The failure of people does not equal the failure of God. No one has ever solved the mystery of how sin works into God’s plan and his character of goodness, but we are called to trust that God is good. When those who hold authority or the name of Christian fail us, it can feel a lot like God has failed us. We must choose to realize this is not the case. The failure of humans in our life is not the equivalent of the failure of God. Examine Jesus as an example of this. The whole of humanity failed him; his closest friends abandoned him, the crowds turned on him, the religious authorities plotted against him, and the secular authorities crucified him. Even in the midst of all this Jesus said from the cross,
“Father, forgive them; for they do not know what they are doing.”
The example of Jesus is that we recognize the sin and failure of humanity is not attributed to God as his fault. Instead, God is petitioned for forgiveness, even toward those who are against God’s will. This is consistent with Jesus’ teachings throughout the gospel accounts. He tells his followers to forgive one another, pray for their enemies, and love one another as he has loved us.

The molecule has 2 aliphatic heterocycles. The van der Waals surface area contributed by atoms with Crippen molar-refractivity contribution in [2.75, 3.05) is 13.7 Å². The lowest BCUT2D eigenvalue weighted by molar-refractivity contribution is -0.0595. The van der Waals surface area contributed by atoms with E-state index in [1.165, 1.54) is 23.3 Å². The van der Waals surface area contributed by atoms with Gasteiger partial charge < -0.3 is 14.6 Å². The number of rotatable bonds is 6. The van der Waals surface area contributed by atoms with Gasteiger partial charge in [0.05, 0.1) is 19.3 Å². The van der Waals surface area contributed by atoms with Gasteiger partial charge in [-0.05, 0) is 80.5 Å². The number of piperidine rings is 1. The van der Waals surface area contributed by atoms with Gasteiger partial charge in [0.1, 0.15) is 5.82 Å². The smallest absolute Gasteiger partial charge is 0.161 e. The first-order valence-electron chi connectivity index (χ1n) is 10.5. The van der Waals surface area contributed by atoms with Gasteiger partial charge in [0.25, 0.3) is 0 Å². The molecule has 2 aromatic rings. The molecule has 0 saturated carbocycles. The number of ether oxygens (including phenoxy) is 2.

Consider the perspective of the other person. Many times I have come to the realization that hurt on my part does not equal wrong done on someone else’s part. Sometimes I am just overly sensitive in an area and it just so happens someone else has stomped into that sensitive area without realizing it. If I am self reflective and following the example of Jesus, to:
“Do nothing from selfish ambition or conceit, but in humility regard others as better than yourselves.”
I can recognize when my offense is not accurate to reality. In order to do this, I have to consider that the offending party might not have intended their comments as I received them. The result of this kind of reflection may be a conversation with the person who offended me to let them know my feelings and make sure they know I don’t think they intended to hurt me. They may realize that they should be more careful in the future and choose different words or actions in order to consider your feelings above their own.
Everything I have outlined here takes real work. None of these comes naturally to me and so I think they are difficult for most of us. We will fail in these areas often but thank God for his grace toward us and his Spirit who will give us ability beyond which we are capable. I hope that these thoughts might help to re-frame some of the times we have felt hurt by others who wear the name Christian or by the Church. Did I miss something? Do you have a different perspective? Chime in below in the comments and I’ll do my best to engage with you to have a fruitful conversation.